Civil Rights Law News - U.S. Tenth Circuit
U.S. Tenth Circuit - The FindLaw 10th Circuit Court of Appeals Opinion Summaries Blog

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The Supreme Court released its order list Monday, and two notable cases originating in the Tenth Circuit were on it.

One case deals with a procedural issue, and seeks clarification on the pleading requirements for seeking removal to federal court. In the other case, the Court was asked to weigh in on whether New Mexico's public accommodations statute violated the First Amendment's prohibition on compelling speech.

Here's a breakdown of the two cases:

The big day is here. The first federal appellate case post-Windsor made its way through oral arguments this morning, and it was not without its own wave of drama.

Even before the arguments began, Utah officials backtracked on authority used in their briefs. Then, in oral arguments, the panel seemed to be deeply divided, with two judges sticking to their predicted ideological lines, and a third serving as the wildcard.

As the first of a coming wave of same-sex marriage appeals in this circuit, and many other circuit courts of appeal, this case is important as authority for the remaining cases, as well as a possible vehicle for a Supreme Court appeal.

The Tenth Circuit's traditionally conservative stance when it comes to reproductive rights and women's issues is at the forefront this week with two key developments in a case involving Kansas's Title X funding of Planned Parenthood and the Affordable Care Act's contraception mandate.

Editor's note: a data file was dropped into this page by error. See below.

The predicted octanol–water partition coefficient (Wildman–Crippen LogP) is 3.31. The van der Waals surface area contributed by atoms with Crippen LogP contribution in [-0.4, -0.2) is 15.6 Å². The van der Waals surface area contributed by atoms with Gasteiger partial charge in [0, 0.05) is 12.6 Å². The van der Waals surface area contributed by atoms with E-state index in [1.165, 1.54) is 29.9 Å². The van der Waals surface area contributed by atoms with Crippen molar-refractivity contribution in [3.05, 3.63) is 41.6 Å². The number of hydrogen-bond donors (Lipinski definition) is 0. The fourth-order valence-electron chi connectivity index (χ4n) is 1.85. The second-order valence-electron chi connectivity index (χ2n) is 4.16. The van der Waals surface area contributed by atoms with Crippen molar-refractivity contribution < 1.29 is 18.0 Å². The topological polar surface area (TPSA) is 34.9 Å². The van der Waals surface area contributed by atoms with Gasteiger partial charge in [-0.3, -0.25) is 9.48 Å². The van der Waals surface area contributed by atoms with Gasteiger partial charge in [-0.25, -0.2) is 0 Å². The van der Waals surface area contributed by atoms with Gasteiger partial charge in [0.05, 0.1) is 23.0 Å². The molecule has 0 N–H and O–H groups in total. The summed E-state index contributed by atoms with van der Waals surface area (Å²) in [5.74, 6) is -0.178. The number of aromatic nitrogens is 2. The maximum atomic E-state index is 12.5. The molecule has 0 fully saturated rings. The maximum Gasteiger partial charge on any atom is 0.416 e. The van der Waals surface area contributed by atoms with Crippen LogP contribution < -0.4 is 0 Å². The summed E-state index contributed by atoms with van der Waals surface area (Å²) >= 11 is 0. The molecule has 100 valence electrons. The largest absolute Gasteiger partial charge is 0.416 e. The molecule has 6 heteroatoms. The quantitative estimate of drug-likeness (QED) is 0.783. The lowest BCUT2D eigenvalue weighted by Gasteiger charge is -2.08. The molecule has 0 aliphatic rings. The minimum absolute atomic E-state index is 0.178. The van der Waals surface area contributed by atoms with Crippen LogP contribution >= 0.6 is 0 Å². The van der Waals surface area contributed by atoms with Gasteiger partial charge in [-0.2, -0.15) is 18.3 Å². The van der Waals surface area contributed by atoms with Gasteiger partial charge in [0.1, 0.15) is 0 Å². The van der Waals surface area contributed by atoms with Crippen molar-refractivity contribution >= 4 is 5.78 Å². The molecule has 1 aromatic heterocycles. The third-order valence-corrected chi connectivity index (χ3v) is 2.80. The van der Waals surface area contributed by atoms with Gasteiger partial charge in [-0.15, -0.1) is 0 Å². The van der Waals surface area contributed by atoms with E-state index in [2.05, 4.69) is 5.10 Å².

Planned Parenthood of Kansas and Mid-Missouri v. Moser

In 2011, Kansas Governor Brownback signed a law that essentially defunded Planned Parenthood of Kansas and Mid-Missouri. Planned Parenthood sued, asking for injunctive relief challenging the law on Supremacy Clause, First Amendment, and Fourteenth Amendment grounds. The district court found that Planned Parenthood had established a likelihood of success on the merits on the Supremacy Clause and First Amendment claims, and granted a preliminary injunction. Kansas appealed.

Two University of Denver constitutional law professors have initiated two challenges to ag gag laws: one in Utah federal court, the other in Idaho.

Ag Gag Laws

What's an "ag gag" you ask? If you ask someone in the industry, they'll say that they are "agriculture protection laws." If you ask an animal rights activist, they'll say that the laws are "prohibitions [that] are deliberately designed to silence or "gag" anyone attempting to collect evidence," says Food Safety News. Seven states currently have ag gag laws in place, according to Food Safety News: Idaho, Utah, Missouri, Iowa, North Dakota, Montana and Kansas, with eleven states currently considering, or considered in the past, some type of ag gag law, according to the ACLU.

You could say the Patient Protection and Affordable Care Act's contraception mandate is having its "day in court" with 93 pending cases (as of today). It may even be outpacing same-sex marriage legal challenges.